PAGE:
JUDD WINICK: Well, I stand by what we did in the comic. At the time, when we were doing it, that made the most sense. We were in the middle of this massive crossover, and this was going to be one of the biggest events of this crossover. One of the major events of the crossover was that Jason Todd returned from the dead because of a Superboy punch, which was going to change and rectify and retcon all this mess that happened. Jason was the biggest thing that was going to change. At the time it felt right. I will be the first to admit, in hindsight, it doesn’t hold up. But we don’t write them for the ages. We write these things to write a serialized story. At that time, when we were doing that story, it felt right and it worked the best. Now, here, there is no way we were going to introduce this massive, strange, metaphysical aspect to it. It just didn’t work. It never did. It was always going to be, we’re going to skip the middle step and to revive him we throw him in the Lazarus Pit. It’s what we did in the book, but it was sort of a two step: brought him back from the dead. He’s addled. Jason’s brain just isn’t working right. He’s got sort of an autistic aspect to him. Talia [Al Ghul] throws him into the pit and he comes out as Jason Todd as we know him. So strictly middle men. Jason dies, goes into the pit, comes out as we know him.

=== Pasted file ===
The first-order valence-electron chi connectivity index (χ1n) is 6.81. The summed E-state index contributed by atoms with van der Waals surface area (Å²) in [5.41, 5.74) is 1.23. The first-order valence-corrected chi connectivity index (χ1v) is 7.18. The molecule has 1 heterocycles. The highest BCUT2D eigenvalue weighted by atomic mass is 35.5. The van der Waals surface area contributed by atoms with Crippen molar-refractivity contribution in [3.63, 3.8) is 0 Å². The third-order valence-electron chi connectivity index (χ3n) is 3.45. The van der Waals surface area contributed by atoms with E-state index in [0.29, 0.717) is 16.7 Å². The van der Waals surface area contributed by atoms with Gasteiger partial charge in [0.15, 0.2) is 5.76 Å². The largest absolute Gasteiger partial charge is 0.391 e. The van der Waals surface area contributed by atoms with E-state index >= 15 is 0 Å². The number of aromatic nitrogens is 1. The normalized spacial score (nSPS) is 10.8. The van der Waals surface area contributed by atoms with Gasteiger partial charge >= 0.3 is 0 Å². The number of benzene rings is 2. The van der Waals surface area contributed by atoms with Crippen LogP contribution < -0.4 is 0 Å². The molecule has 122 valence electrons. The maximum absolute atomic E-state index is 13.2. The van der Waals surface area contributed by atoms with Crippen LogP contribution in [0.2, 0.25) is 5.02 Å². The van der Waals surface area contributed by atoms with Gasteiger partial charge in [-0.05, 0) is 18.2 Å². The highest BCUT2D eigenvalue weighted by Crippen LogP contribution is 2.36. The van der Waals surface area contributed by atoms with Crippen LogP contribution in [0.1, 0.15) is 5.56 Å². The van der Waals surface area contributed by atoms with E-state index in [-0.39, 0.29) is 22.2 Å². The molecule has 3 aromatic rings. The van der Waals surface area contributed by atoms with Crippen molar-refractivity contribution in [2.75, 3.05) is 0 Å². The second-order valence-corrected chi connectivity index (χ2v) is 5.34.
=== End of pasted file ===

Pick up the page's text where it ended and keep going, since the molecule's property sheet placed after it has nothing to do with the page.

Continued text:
As far as animation, it’s a different beast. While writing it, I didn’t look at the source material. I just wrote an outline and broke it down to its bare essentials. What it came down to was Batman and the Red Hood, Joker, Black Mask. That’s the story. Everything else just sort of goes away. That’s all we needed. The heart of the story is this melodrama and lots and lots of action, just the big beats.